“What exactly do you propose Australia do about it?”
That query usually follows several reasonable arguments about why Australia should carry on with business as usual when it comes to climate and the environment.
Australia’s emissions are so small in the global scheme of things that any actual action would be utterly pointless, the argument goes.
With mega polluters like China and India failing to make much progress of their own, what’s the point of Australia going to the trouble?
And why should the country throw away its major source of income – the export of resources – for such a folly exercise?
To provide an answer, it’s worth considering why the issue is so important, Richie Merzian, Director of the Climate and Energy Program at The Australia Institute, said.
Mr Merzian spoke to news.com.au from Madrid in Spain, where he’s attending a United Nations climate conference alongside delegates, experts and political figures from around the world.
His remarks about the dismay of European experts over Australia’s ongoing resistance to meaningful action, while huge parts of the country burns, caused a stir among readers on Tuesday.
As many other climate change stories do, it prompted that one common question from sceptics. What action should be taken?
“The truth is that this is a global problem that will require a global solution,” Mr Merzian told news.com.au. “We can’t shy away from that. It requires co-operation.
“You get that co-operation by getting your own house in order and then going out to advocate. It’s in Australia’s interest to have a highly ambitious focus on climate change.”
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Contrary to alarmist claims, the answer to that common question from sceptics isn’t to immediately shut down the coal industry, shun electricity and return to the Stone Age.
The first step in getting its house in order should see Australia’s government immediately develop a climate and energy strategy, Mr Merzian said.
“Without a clear way to unite goals like reducing pollution providing cheap and reliable electricity, we will be stuck with a mishmash of policies that result in perverse outcomes,” he said.
That would outline goals and practical ways of meeting them – not just reducing emissions in the short and midterm, but also how Australia can power itself.
“The second step is to set a long-term emissions reduction strategy. It’s something Australia has promised. Without a single point of reference, things will continue in an ad hoc manner.”
The next thing that should be done is the federal government committing to its own net zero emissions target, he said.
“Every state and territory in Australia has a net zero emissions target. All that’s missing is the federal government.”
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After setting its own ambitious and meaningful targets, Australia would then be well-placed to lobby big emitters to commit to doing more.
While the debate remains polarised and political, with an emphasis on “narrow, vested self-interest”, the country is likely to continue to “sputter along and make poor decisions”.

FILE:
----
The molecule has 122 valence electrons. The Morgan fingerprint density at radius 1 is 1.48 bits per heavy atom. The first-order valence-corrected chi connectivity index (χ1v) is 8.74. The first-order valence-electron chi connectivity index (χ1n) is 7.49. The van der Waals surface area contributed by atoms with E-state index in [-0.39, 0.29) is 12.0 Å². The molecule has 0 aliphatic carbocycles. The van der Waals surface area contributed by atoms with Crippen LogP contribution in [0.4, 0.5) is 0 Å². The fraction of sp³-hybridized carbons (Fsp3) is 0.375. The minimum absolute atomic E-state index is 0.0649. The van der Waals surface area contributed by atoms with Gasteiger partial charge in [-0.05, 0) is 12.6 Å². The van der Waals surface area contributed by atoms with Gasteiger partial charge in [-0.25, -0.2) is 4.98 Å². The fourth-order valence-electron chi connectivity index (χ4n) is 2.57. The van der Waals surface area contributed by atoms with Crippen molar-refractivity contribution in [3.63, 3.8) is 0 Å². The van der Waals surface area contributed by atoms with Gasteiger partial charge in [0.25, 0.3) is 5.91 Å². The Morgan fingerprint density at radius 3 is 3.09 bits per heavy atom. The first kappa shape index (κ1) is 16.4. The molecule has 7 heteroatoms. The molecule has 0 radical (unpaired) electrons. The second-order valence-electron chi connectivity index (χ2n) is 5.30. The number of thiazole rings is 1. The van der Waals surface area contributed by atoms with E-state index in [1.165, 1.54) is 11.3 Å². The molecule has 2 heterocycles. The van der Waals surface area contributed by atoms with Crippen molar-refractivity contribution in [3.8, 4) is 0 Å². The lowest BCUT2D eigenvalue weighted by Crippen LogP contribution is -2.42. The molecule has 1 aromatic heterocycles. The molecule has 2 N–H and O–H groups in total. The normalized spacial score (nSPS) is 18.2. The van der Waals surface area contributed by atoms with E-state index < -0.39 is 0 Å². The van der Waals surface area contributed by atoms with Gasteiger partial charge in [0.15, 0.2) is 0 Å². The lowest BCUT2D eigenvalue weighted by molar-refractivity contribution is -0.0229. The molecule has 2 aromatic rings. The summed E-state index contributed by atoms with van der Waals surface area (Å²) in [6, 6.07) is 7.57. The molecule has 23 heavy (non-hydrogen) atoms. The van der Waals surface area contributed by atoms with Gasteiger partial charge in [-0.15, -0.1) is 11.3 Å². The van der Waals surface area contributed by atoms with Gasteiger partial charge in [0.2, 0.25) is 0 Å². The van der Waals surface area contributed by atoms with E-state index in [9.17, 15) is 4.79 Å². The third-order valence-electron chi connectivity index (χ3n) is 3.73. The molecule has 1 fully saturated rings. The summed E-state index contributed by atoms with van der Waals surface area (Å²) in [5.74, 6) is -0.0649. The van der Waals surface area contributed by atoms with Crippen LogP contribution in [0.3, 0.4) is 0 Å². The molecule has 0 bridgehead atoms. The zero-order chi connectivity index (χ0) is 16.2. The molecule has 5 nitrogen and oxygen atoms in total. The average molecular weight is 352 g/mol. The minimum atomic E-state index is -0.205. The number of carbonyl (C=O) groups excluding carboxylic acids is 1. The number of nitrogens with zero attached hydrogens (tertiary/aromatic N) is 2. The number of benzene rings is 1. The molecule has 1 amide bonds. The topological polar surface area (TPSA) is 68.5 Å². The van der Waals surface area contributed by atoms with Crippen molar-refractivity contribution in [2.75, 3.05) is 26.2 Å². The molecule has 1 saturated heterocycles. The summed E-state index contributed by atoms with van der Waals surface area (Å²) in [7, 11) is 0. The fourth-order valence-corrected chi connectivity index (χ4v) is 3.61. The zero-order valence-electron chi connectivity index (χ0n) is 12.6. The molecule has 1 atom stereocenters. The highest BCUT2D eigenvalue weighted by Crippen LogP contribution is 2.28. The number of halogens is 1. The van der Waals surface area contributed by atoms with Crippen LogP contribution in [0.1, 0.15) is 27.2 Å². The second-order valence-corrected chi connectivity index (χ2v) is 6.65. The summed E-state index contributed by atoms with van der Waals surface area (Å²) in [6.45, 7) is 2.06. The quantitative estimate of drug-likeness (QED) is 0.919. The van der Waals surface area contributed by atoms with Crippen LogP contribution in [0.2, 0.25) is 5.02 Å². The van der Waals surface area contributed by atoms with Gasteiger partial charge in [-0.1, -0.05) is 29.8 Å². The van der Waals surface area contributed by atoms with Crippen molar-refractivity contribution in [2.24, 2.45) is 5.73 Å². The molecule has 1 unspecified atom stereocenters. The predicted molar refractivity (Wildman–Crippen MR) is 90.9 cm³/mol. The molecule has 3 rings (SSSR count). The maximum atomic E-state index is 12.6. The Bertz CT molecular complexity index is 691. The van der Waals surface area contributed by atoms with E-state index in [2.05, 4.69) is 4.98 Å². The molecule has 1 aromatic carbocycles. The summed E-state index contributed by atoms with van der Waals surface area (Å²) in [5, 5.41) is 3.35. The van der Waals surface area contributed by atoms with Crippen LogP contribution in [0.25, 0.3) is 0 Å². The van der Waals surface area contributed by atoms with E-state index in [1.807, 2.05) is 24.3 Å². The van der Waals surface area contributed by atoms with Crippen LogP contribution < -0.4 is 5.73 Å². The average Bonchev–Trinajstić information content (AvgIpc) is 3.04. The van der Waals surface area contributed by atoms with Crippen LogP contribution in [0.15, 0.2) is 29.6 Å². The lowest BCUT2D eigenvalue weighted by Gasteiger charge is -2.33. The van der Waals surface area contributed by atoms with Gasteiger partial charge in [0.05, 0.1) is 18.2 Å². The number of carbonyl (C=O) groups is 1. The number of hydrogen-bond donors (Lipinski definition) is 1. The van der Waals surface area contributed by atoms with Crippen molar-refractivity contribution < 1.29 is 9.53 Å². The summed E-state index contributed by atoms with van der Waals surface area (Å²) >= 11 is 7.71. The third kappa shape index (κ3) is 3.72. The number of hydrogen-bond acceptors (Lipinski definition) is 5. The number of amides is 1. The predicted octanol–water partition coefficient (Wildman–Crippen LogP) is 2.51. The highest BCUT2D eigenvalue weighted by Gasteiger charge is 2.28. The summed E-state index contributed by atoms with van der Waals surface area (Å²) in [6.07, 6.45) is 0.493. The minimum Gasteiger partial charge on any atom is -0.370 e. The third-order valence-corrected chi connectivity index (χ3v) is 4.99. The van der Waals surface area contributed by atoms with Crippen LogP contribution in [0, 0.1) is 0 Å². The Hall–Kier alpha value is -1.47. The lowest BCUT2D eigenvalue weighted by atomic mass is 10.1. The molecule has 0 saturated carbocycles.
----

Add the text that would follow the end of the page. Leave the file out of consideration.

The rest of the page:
The country is a long way from getting its house in order, Mr Merzian said.
Declarations that Australia is on track to not just meet but exceed its Paris agreement reduction targets are clever mistruths, he claimed.
A loophole currently allows for a fudging of the numbers, making it easy for Australia to hit its targets.
“Australia is so far off achieving anything meaningful,” he said. “Emissions continue to trend upwards.”
Another common argument is that Australia is a such a small part of the global emissions context that anything done here would have no impact.
Mr Merzian disputed that assertion.
“In terms of total emissions, we’re in the top 10 per cent globally,” Mr Merzian said.
“When it comes to global rankings, when you look at all of the countries in the world, Australia is the 14th largest emitter out of 196 parties to the Paris agreement.
“When the Prime Minister says Australia is only 1.3 per cent of global emissions … that’s fanciful. Australia is so high compared to the majority of other countries, per capita.
“But per capita aside, there are 40 countries with larger populations that have lower emissions than Australia does.”
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And another major criticism from opponents of climate action is that Australia’s efforts are pointless while China sits on its hands.
In reality, the world superpower is positioning itself to lead on climate change, says Kelly Sims Gallagher, Professor of Energy and Environmental Policy and Director of the Centre for International Environment and Resource Policy at The Fletcher School at Tufts University.
“We study many aspects of China’s energy and climate policy, including industrial energy efficiency and reforestation,” Ms Gallagher wrote in The Conversation.
“Our analysis indicates that if China fully executes existing policies and finishes reforming its electric power sector into a market-based system, its carbon dioxide emissions are likely to peak well before its 2030 target.
Although, it has kept building coal plants alongside its investment in renewables, showing there’s much work to be done.